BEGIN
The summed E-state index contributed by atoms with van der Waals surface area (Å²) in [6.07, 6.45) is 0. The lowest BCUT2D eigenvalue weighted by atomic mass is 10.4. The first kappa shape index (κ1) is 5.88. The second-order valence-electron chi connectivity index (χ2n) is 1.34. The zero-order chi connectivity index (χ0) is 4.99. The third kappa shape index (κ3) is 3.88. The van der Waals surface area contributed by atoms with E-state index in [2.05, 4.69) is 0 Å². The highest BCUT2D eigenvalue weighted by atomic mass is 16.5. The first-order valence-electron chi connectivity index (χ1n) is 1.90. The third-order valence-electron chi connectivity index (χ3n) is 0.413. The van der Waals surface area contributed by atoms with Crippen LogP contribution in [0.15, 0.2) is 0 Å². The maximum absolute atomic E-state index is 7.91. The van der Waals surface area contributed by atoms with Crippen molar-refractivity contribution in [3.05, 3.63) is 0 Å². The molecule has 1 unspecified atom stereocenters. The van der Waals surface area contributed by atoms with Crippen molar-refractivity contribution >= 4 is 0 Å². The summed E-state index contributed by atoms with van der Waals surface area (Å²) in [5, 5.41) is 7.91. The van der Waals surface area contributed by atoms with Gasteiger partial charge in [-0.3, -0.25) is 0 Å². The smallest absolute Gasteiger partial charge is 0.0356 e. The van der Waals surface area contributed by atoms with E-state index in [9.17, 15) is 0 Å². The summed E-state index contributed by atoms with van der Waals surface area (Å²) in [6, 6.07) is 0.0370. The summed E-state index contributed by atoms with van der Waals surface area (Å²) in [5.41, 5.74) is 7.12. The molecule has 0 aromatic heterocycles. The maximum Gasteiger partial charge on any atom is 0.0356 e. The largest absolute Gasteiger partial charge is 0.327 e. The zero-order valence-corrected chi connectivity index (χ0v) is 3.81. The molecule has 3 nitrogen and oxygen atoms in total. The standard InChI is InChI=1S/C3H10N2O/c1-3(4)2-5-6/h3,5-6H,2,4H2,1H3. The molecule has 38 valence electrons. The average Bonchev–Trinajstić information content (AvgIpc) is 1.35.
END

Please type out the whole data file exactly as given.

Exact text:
The summed E-state index contributed by atoms with van der Waals surface area (Å²) in [6.07, 6.45) is 0. The lowest BCUT2D eigenvalue weighted by atomic mass is 10.4. The first kappa shape index (κ1) is 5.88. The second-order valence-electron chi connectivity index (χ2n) is 1.34. The zero-order chi connectivity index (χ0) is 4.99. The third kappa shape index (κ3) is 3.88. The van der Waals surface area contributed by atoms with E-state index in [2.05, 4.69) is 0 Å². The highest BCUT2D eigenvalue weighted by atomic mass is 16.5. The first-order valence-electron chi connectivity index (χ1n) is 1.90. The third-order valence-electron chi connectivity index (χ3n) is 0.413. The van der Waals surface area contributed by atoms with Crippen LogP contribution in [0.15, 0.2) is 0 Å². The maximum absolute atomic E-state index is 7.91. The van der Waals surface area contributed by atoms with Crippen molar-refractivity contribution in [3.05, 3.63) is 0 Å². The molecule has 1 unspecified atom stereocenters. The van der Waals surface area contributed by atoms with Crippen molar-refractivity contribution >= 4 is 0 Å². The summed E-state index contributed by atoms with van der Waals surface area (Å²) in [5, 5.41) is 7.91. The van der Waals surface area contributed by atoms with Gasteiger partial charge in [-0.3, -0.25) is 0 Å². The smallest absolute Gasteiger partial charge is 0.0356 e. The van der Waals surface area contributed by atoms with E-state index in [9.17, 15) is 0 Å². The summed E-state index contributed by atoms with van der Waals surface area (Å²) in [6, 6.07) is 0.0370. The summed E-state index contributed by atoms with van der Waals surface area (Å²) in [5.41, 5.74) is 7.12. The molecule has 0 aromatic heterocycles. The maximum Gasteiger partial charge on any atom is 0.0356 e. The largest absolute Gasteiger partial charge is 0.327 e. The zero-order valence-corrected chi connectivity index (χ0v) is 3.81. The molecule has 3 nitrogen and oxygen atoms in total. The standard InChI is InChI=1S/C3H10N2O/c1-3(4)2-5-6/h3,5-6H,2,4H2,1H3. The molecule has 38 valence electrons. The average Bonchev–Trinajstić information content (AvgIpc) is 1.35.